LED lighting relies on GaN thin films to create the diode structure that produces light. The new technique reduces the number of defects in those films by two to three orders of magnitude. “This improves the quality of the material that emits light,” says Dr. Salah Bedair, a professor of electrical and computer engineering at NC State and co-author, with NC State materials science professor Nadia El-Masry, of a paper describing the research. “So, for a given input of electrical power, the output of light can be increased by a factor of two – which is very big.” This is particularly true for low electrical power input and for LEDs emitting in the ultraviolet range.
The researchers started with a GaN film that was two microns, or two millionths of a meter, thick and embedded half of that thickness with large voids – empty spaces that were one to two microns long and 0.25 microns in diameter. The researchers found that defects in the film were drawn to the voids and became trapped – leaving the portions of the film above the voids with far fewer defects.
Defects are slight dislocations in the crystalline structure of the GaN films. These dislocations run through the material until they reach the surface. By placing voids in the film, the researchers effectively placed a “surface” in the middle of the material, preventing the defects from traveling through the rest of the film.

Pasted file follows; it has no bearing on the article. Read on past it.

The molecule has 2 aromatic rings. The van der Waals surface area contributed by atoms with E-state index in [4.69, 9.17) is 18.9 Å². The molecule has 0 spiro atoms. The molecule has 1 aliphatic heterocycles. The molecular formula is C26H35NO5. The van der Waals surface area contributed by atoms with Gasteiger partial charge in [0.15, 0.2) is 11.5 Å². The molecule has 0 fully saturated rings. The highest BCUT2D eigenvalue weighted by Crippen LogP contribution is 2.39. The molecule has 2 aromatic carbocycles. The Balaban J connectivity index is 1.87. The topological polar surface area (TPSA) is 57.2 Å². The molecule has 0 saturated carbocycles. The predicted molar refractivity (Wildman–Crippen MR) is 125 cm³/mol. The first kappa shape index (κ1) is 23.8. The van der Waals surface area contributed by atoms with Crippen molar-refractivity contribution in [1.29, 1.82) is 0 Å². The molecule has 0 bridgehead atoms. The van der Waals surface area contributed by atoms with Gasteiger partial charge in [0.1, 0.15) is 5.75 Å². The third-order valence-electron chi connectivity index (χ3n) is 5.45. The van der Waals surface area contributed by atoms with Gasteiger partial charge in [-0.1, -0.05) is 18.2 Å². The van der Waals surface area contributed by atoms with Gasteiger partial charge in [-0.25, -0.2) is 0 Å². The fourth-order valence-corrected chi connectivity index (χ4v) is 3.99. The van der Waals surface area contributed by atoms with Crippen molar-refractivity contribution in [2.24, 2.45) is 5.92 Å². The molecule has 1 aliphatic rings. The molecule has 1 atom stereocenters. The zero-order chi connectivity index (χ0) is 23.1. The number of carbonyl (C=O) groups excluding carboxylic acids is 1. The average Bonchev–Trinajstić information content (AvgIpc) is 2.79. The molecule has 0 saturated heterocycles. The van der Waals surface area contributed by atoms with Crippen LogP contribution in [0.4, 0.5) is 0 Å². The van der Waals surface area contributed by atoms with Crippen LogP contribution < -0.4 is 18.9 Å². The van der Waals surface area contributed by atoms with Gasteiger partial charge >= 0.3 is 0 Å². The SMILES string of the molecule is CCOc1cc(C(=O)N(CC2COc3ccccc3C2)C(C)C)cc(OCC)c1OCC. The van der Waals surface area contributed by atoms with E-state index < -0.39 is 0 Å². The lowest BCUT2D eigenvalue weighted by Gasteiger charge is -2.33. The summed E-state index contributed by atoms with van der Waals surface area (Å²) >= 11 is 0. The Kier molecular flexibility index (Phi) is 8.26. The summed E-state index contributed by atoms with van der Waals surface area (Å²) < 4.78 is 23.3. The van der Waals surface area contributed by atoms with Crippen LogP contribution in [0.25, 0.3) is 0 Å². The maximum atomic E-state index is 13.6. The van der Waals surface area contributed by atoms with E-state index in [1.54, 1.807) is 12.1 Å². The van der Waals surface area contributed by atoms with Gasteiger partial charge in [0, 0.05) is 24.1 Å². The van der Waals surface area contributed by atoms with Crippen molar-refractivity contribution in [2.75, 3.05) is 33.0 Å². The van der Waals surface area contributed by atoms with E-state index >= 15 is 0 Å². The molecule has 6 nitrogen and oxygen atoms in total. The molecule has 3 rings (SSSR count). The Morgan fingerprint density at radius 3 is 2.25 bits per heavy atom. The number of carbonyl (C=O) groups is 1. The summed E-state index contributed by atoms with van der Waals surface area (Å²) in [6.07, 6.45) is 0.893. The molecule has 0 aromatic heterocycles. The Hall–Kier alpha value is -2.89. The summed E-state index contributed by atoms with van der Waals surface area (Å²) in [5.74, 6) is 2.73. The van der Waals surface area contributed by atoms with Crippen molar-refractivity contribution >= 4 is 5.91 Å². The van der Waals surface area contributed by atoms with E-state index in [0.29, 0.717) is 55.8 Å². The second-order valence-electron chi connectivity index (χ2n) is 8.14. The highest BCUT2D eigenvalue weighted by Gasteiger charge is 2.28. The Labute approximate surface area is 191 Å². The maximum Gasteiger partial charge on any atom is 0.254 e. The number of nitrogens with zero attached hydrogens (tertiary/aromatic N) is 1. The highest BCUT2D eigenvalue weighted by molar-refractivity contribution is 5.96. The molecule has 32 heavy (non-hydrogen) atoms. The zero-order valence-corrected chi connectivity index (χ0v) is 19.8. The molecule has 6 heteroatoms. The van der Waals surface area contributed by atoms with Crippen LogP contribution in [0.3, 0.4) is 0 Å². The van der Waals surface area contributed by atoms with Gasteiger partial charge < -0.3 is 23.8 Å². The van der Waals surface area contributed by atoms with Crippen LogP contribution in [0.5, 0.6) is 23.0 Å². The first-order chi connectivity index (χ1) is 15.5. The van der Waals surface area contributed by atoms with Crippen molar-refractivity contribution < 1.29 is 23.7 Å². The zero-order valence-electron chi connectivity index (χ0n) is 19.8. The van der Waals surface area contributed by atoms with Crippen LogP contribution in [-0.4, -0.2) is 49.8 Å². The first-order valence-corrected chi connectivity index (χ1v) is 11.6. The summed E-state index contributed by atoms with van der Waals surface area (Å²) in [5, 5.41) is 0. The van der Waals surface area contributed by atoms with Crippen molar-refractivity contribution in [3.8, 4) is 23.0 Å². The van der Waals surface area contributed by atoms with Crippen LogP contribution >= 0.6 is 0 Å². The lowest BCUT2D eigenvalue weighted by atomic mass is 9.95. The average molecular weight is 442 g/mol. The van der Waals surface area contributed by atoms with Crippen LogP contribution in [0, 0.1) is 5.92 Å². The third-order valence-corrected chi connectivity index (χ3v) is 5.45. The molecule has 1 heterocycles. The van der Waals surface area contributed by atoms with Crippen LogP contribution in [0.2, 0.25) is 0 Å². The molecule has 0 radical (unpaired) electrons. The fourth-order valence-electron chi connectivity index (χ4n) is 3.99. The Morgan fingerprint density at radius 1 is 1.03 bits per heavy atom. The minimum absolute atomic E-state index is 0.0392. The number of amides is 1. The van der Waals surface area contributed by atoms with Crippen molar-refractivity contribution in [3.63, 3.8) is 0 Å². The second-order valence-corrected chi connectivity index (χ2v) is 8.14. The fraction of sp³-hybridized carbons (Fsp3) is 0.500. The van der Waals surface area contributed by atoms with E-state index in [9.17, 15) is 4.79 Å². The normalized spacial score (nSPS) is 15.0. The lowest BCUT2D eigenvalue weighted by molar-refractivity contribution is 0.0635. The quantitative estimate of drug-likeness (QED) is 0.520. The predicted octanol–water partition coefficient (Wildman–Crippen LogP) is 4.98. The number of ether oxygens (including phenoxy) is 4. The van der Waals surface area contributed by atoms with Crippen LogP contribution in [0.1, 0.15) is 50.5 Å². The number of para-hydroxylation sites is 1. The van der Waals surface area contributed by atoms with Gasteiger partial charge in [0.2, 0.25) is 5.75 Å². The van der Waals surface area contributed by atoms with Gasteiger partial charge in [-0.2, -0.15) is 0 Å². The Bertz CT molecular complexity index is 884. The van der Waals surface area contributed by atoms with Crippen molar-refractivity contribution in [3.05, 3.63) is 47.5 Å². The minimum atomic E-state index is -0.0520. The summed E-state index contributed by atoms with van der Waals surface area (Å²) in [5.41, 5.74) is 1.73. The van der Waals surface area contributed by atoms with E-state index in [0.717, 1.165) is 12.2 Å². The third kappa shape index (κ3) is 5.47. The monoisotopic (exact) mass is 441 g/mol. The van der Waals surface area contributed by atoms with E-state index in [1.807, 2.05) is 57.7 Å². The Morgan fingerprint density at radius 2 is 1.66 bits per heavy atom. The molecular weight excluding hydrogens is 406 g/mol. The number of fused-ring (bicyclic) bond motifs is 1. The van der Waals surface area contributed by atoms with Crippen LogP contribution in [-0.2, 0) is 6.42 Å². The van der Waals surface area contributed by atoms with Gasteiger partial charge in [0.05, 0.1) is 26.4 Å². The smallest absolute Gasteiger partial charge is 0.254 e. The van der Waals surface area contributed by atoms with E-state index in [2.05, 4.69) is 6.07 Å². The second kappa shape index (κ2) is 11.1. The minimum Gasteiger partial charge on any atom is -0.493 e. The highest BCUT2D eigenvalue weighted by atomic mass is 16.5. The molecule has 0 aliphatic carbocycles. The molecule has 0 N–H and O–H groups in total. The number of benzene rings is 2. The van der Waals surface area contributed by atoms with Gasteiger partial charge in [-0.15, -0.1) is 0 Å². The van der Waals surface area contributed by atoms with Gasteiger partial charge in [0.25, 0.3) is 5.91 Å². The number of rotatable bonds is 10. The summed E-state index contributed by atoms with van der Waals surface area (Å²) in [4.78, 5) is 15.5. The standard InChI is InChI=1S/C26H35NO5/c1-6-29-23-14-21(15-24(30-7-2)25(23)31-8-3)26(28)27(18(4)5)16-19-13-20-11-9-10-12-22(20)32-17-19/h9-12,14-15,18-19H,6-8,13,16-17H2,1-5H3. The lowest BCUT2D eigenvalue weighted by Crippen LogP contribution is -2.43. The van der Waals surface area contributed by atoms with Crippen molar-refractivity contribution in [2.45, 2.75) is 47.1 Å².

The voids make an impressive difference.
“Without voids, the GaN films have approximately 10[to the 10th power] defects per square centimeter,” Bedair says. “With the voids, they have 10[to the 7th power] defects. This technique would add an extra step to the manufacturing process for LEDs, but it would result in higher quality, more efficient LEDs.”
The paper, “Embedded voids approach for low defect density in epitaxial GaN films,” was published online Jan. 17 by Applied Physics Letters. The paper was co-authored by Bedair; Pavel Frajtag, a Ph.D. student at NC State; Dr. Nadia El-Masry, a professor of material science and engineering at NC State; and Dr. N. Nepal, a former post-doctoral researcher at NC State now working at the Naval Research Laboratory. The research was funded by the U.S. Army Research Office.
NC State’s electrical and computer engineering and material science and engineering departments are part of the university’s College of Engineering.
Note to Editors: The study abstract follows.
“Embedded voids approach for low defect density in epitaxial GaN films”
Authors: P. Frajtag, N.A. El-Masry, S.M. Bedair, North Carolina State University; N. Nepal, North Carolina State University and Naval Research Laboratory
Published: online Jan. 17, Applied Physics Letters
Abstract: We have developed a technique for defect reduction in GaN epitaxial films grown on sapphire substrates. This technique relies on the generation of high densities of embedded microvoids (~108/cm2), a few microns long and less than a micron in diameter. These voids are located near the sapphire substrate, where high densities of dislocations are present. Network of embedded voids offer free surfaces that act as dislocation sinks or termination sites for the dislocations generated at the GaN/sapphire interface. Both transmission electron and atomic force microscopy results confirm the uniform reduction of the dislocation density by two orders of magnitude.
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